Pogrom: The Historic Background

Attacks on Jews in 1880s Russia Spurred Immigration to America

Jews kept in arsenal in Kiev, Ukraine, in first pogrom
Depiction of Jews kept in an arsenal in Kiev, Ukraine, during the first pogrom in 1881. Getty Images

A pogrom is an organized attack upon a population, characterized by looting, destruction of property, rape, and murder. The word is derived from a Russian word meaning to commit mayhem, and it came into the English language to refer specifically to attacks perpetrated by Christians upon Jewish population centers in Russia.

The first pogroms occurred in Ukraine in 1881, following the assassination of Czar Alexander II by a revolutionary group, Narodnaya Volya, on March 13, 1881.

Rumors circulated that the murder of the Czar had been planned and executed by Jews.

At the end of April, 1881, the initial outbreak of violence occurred in the Ukrainian town of Kirovograd (which was then known as Yelizavetgrad). The pogroms quickly spread to about 30 other towns and villages. There were more attacks during that summer, and then the violence subsided.

The following winter, pogroms began anew in other areas of Russia, and murders of entire Jewish families were not uncommon. The attackers at times were very organized, even arriving by train to unleash violence. And the local authorities tended to stand aside and let acts of arson, murder, and rape occur without punishment.

By the summer of 1882 the Russian government tried to crack down on local governors to stop the violence, and again the pogroms stopped for a time. However, they began again, and in 1883 and 1884 new pogroms occurred.

The authorities finally prosecuted a number of rioters and sentenced them to prison, and the first wave of pogroms came to an end.

The pogroms of the 1880s had a profound effect, as it encouraged many Russian Jews to leave the country and seek a life in the New World. Immigration to the United States by Russian Jews accelerated, which had an effect on American society, and particularly New York City, which received most of the new immigrants.

The poet Emma Lazarus, who had been born in New York City, volunteered to help the Russian Jews fleeing the pogroms in Russia.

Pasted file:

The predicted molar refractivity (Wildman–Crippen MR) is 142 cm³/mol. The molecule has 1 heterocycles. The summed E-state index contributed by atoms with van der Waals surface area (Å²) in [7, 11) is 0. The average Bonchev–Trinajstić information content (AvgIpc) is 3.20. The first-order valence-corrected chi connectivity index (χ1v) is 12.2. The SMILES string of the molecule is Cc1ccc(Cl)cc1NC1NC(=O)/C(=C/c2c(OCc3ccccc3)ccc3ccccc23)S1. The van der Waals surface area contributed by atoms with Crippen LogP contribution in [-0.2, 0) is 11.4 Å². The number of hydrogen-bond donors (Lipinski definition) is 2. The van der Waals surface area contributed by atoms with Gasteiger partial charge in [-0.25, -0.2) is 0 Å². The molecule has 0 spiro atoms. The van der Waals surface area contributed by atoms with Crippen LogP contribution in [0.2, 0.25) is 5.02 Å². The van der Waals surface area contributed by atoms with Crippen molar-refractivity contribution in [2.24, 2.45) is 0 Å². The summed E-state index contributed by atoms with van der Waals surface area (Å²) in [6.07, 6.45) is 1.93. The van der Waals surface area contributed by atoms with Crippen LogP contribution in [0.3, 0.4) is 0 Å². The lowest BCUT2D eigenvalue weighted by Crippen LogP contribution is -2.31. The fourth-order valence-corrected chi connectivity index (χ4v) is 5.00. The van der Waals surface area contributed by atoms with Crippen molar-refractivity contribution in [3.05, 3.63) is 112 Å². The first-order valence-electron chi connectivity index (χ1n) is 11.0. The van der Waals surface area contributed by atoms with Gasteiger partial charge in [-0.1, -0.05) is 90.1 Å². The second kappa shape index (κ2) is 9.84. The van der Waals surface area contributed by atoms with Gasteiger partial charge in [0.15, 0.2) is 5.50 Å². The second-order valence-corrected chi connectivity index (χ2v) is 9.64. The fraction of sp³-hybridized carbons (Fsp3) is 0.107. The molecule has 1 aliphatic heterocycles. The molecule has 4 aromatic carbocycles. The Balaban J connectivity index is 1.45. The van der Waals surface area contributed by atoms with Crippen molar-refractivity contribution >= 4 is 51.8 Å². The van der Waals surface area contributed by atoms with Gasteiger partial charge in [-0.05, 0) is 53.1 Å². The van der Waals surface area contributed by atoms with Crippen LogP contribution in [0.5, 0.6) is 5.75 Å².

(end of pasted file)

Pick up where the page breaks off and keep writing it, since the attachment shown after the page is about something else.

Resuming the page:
The experience of Emma Lazarus with the refugees from the pogroms housed at Ward’s Island, the immigration station in New York City, helped inspire her famous poem “The New Colossus,” which was written in honor of the Statue of Liberty. The poem made the Statue of Liberty a symbol of immigration.

Later Pogroms

A second wave of pogroms occurred from 1903 to 1906, and a third wave from 1917 to 1921.

The pogroms in the early years of the 20th century are generally linked to political unrest in the Russian empire. As a way to suppressing revolutionary sentiment, the government sought to blame Jews for unrest and incite violence against their communities. Mobs, fomented by a group known as Black Hundreds, attacked Jewish villages, burning houses and causing widespread death and destruction.

As part of the campaign to spread chaos and terror, propaganda was published and spread widely. A major component of the disinformation campaign, a notorious text titled Protocols of the Elders of Zion was published. The book was a fabricated document which purported to be a legitimate discovered text advancing a plan for Jews to achieve total domination of the world by means of deception.

The use of an elaborate forgery to inflame hatred against Jews marked a dangerous new turning point in the use of propaganda. The text helped to create an atmosphere of violence in which thousands died or fled the country. And the use of the fabricated text did not end with the pogroms of 1903-1906. Later anti-Semites, including the American industrialist Henry Ford, spread the book and used it to fuel their own discriminatory practices. The Nazis, of course, made extensive use of propaganda designed to turn the European public against the Jews.

Another wave of Russian pogroms took place roughly concurrent with World War I, from 1917 to 1921. The pogroms began as attacks on Jewish villages by deserters from the Russian army, but with the Bolshevik Revolution came new attacks on Jewish population centers.

It was estimated that 60,000 Jews may have perished before the violence subsided.

The occurrence of pogroms helped propel the concept of Zionism. Young Jews in Europe argued that assimilation into European society was constantly at risk, and the Jews in Europe should begin advocating for a homeland. 

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McNamara, Robert. "Pogrom: The Historic Background." ThoughtCo, Nov. 30, 2017, thoughtco.com/pogrom-the-historic-background-1773338. McNamara, Robert. (2017, November 30). Pogrom: The Historic Background. Retrieved from https://www.thoughtco.com/pogrom-the-historic-background-1773338 McNamara, Robert. "Pogrom: The Historic Background." ThoughtCo. https://www.thoughtco.com/pogrom-the-historic-background-1773338 (accessed May 28, 2018).